1939 - How it all began

4th September 1939

The day after World War II begins the Citizens Advice Bureaux service is set up across the UK by the National Council for Social Services to help people to deal with the difficulties and anxieties that the war is expected to cause, giving advice about new regulations. Citizens Advice opens in 200 locations.

8th September 1939

The Evening Sentinel puts out a call for volunteers to staff the bureaux in North Staffordshire. There are hopes to eventually open eleven offices at: Meir, Longton, Fenton, Stoke, Hanley, Buslem, Tunstall, Goldenhill, Abbey Hulton, Newcastle and Kidsgrove.





In co-operation with the National Council of Social Service, steps are being taken to establish at various points throughout North Staffordshire a series of Citizens Advice Bureaux.
Social Service organisations in many towns have set up similar bureaux, the object being that the public will be provided with vital information on personal and social problems. The success of their work will depend upon a simple but efficient scheme of organisations, and the willingness of local authorities, voluntary bodies and private individuals to co-operate.
Apart from the problems peculiar to a war, the bureaux will provide for advice about hostel and lodging accommodation for workers transferred from other parts of the country; canteens and clubs and other social facilities; and the provision made by central and local authorities for the prevention and relief of distress, together with the auxiliary services available from voluntary societies for the same purpose.


Bureaux have been established in a number of the larger towns of the Midlands and throughout the country, and the general scheme has the full knowledge and approval of the Ministry of Health and the Lord Privy Seal.

At these bureaux and attempt will be made to give advice about family and personal problems and difficulties which arise from war conditions.

While the bureaux will not be centres of information for A.R.P. or official matters, they might act as local clearing houses for information and advice, and an attempt will be made to refer inquirers on official matters to the relative departments.

Particularly will the bureaux be useful in giving information about various voluntary organisation in the district, and local and national authorities, it is expected, might find the bureaux of value in this connection as centres to which could be referred cases of difficulty needing advice and help from voluntary sources.


It is hoped to set up very shortly a bureau in each of the following areas: Meir, Longton, Fenton, Stoke, Hanley, Buslem, Tunstall, Goldenhill, Abbey Hulton, Newcastle and Kidsgrove.

Others will follow where demand arises. The bureaux are being organised on a voluntary basis and the headquarters for the time being, are at Craft House, Pool Dam, Newcastle, Staffs. Telephone Newcastle 67381.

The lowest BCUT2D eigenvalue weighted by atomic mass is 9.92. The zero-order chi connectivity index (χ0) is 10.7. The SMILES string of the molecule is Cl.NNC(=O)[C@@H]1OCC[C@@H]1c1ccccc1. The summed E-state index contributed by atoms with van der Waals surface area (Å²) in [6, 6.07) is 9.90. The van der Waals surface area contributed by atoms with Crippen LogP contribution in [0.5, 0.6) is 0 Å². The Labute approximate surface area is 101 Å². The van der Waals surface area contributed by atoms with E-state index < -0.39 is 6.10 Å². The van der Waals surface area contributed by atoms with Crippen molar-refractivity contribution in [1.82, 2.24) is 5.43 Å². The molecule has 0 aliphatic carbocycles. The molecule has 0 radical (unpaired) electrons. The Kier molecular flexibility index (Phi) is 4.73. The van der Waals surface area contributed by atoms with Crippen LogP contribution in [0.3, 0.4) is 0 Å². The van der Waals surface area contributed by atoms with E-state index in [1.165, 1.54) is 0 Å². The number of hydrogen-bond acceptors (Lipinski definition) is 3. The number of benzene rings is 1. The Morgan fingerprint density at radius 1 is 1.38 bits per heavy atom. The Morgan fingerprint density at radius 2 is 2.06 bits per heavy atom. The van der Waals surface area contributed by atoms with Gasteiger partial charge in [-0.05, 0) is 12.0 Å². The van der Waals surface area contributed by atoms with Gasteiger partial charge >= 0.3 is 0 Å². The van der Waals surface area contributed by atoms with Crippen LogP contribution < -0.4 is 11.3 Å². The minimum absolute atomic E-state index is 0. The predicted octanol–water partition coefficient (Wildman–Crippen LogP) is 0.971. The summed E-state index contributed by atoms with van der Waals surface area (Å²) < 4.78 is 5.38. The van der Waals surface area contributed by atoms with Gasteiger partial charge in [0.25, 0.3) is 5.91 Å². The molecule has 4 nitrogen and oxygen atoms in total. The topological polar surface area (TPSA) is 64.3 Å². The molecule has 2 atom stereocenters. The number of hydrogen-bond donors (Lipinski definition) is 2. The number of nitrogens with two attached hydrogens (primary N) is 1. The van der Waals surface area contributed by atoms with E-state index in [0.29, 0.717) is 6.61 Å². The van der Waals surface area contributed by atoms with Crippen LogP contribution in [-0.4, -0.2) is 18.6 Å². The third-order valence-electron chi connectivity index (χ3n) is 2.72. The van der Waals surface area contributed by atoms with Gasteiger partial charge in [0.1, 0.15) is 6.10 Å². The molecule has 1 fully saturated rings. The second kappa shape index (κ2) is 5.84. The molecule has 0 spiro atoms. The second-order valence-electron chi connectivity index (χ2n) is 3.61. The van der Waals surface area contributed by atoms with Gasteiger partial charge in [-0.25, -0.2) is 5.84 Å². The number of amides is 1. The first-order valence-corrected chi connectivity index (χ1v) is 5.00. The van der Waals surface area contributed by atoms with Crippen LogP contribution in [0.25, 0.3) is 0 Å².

A meeting for volunteers not committed to other forms of voluntary National Service is being held at the Church Institute, Stoke, to-morrow, when Mr. Richard Cottam of the National Council of Social Service will speak on the nature of the bureau service.

Mr. John Rhodes is acting in North Staffordshire on behalf of Mr. Richard Clements, Midland Advisory Officer for the National Council of Social Service.


16th September 1939

Another call for volunteers for the five bureaux offices set up so far: Burslem, Longton, Meir, Stoke and Tunstall.

Citizens’ Advice Bureaux In North Staffs.

Good progress has been made with the plans to establish Citizens’ Advice Bureaux in various parts of North Staffordshire, and on Monday offices will be opened at the following centres:-

Art School, Queen-street, Burslem;

Central Hall, Stafford-street, Longton:

Community centre, Uttoxeter-rd., Meir;

Victoria Church Institute, Church-street, Stoke; and

Forster-street Council School, Tunstall.

The bureaux service is being built up in co-operation with the national Council of Social Service, and reports are being received from various parts of the country that the public is taking ready advantage of it. It is felt that useful emergency work is being done by the volunteers, who, through the bureaux service, may be in a position to help with the many personal and family difficulties which have risen from the dislocation and anxiety cause by the war.

For the time being the bureaux in Stoke-on-Trent will be open each afternoon, except Sunday, from 2 to 4 p.m.

The hours will be extended if necessary, and steps are being taken to open further bureaux as quickly as possible.

Volunteers are still required, and anyone wishing to know about the work is asked to communicate with the central bureau at Craft House, Pool Dam, Newcastle (Telephone 67381).

It is not intended that the bureaux shall be staffed by experts or persons having encyclopaedic knowledge, but personnel is being recruited and information collected by means of which it is hoped that a reliable advice and information service will be readily available to the public.

On official matters the bureaux service will act largely as a clearing hours and efforts will be made to refer inquirers to particular departments or officials. Particularly, it is hoped, will the service be useful in connection with the work of the voluntary organisations. The personnel of the bureaux will consist very largely of people having contact with and knowledge of the various organisations which already exist to render various forms of voluntary service and help.

The scheme has Government approval, and with the co-operation of the national and local government departments, a very helpful service can be rendered to the public.


27th October 1939

About 50 bureau workers attend a meeting to discuss the progress of the service in North Staffs. They have dealt with 350 inquiries since the first bureaux were opened in September. By this point there are nine bureaux in operation. Milton, Hanley, Newcastle and Kidsgrove Bureaux have joined Burslem, Longton, Meir, Stoke and Tunstall,